There is, of course, the option of seeing how they trick your senses to believe there is a cat purring around your ankles, or a woman singing in her bathtub; for those less comfortable with the thought of being blind in the company of strangers it must prove an interesting sight. Unable to resist the potential for amusing anecdotes, I opted for the blindfold.

As we are led into the space we are greeted with traditional Sunday morning smells – wafted in with coffee and bacon. From then on it is an exploration of the senses as the cast create a cocoon of noises, aromas and sensations for the next fifty five minutes.

Some moments have touches of perfection. The market scene, for instance, had me convinced the room was filled with more than eight performers – the timing had to be perfect for it to work so well and the polish was evident. Evidence of ingenuity was present throughout, with beautiful touches and ideas executed with professionalism and flair. It was wonderful to imagine your own space, your own set of faces and costumes for the characters (in the same way you would when reading) and to anticipate what high jinx the company would reveal to you next.

I was only disappointed by what felt like a lack of investigation into deeper tactile elements, especially after some interesting physical exploration early on. There were also some stimuli repeated too often: we all got a bit fed up of being buffered by the ‘wind’, especially after an hour under a cold railway arch. These, however, are silly niggles and in no way should detract from what is an accomplished piece, especially from such a young company.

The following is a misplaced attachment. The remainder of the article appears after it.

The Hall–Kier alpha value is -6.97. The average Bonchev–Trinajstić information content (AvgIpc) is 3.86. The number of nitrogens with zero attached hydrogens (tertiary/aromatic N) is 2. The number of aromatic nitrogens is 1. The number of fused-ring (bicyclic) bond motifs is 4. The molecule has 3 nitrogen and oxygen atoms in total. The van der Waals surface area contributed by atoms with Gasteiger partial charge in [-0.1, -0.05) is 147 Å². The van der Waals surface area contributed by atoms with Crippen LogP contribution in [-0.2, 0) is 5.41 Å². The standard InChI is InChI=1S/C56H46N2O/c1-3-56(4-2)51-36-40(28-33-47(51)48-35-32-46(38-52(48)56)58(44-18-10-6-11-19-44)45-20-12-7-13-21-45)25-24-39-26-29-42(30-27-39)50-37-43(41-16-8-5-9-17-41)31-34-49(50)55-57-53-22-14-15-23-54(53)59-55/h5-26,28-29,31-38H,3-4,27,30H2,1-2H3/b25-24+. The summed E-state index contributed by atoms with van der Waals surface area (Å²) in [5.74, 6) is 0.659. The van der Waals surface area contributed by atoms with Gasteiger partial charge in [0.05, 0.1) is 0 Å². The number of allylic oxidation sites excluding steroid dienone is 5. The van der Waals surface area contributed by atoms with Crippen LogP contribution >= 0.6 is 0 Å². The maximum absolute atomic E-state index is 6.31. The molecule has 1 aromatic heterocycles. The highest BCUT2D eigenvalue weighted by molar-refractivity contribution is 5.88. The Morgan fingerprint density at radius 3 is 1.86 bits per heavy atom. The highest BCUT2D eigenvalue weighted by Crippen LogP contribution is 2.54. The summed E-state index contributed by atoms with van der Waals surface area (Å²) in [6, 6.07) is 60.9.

Poignant moments flowed effortlessly into humour and the lives of Earlsfield’s inhabitants sprang from the darkness on the other side of my blindfold. The play was descriptive rather than plot-driven, but this is irrelevant and my concentration never wandered – except possibly to wonder why fellow audience members just started laughing…

While I can’t guarantee that watching this play will provide you with as much entertainment, I highly recommend getting some shut eye (geddit?) down at the Southwark Playhouse soon.

Until April 16th at the Southwark Playhouse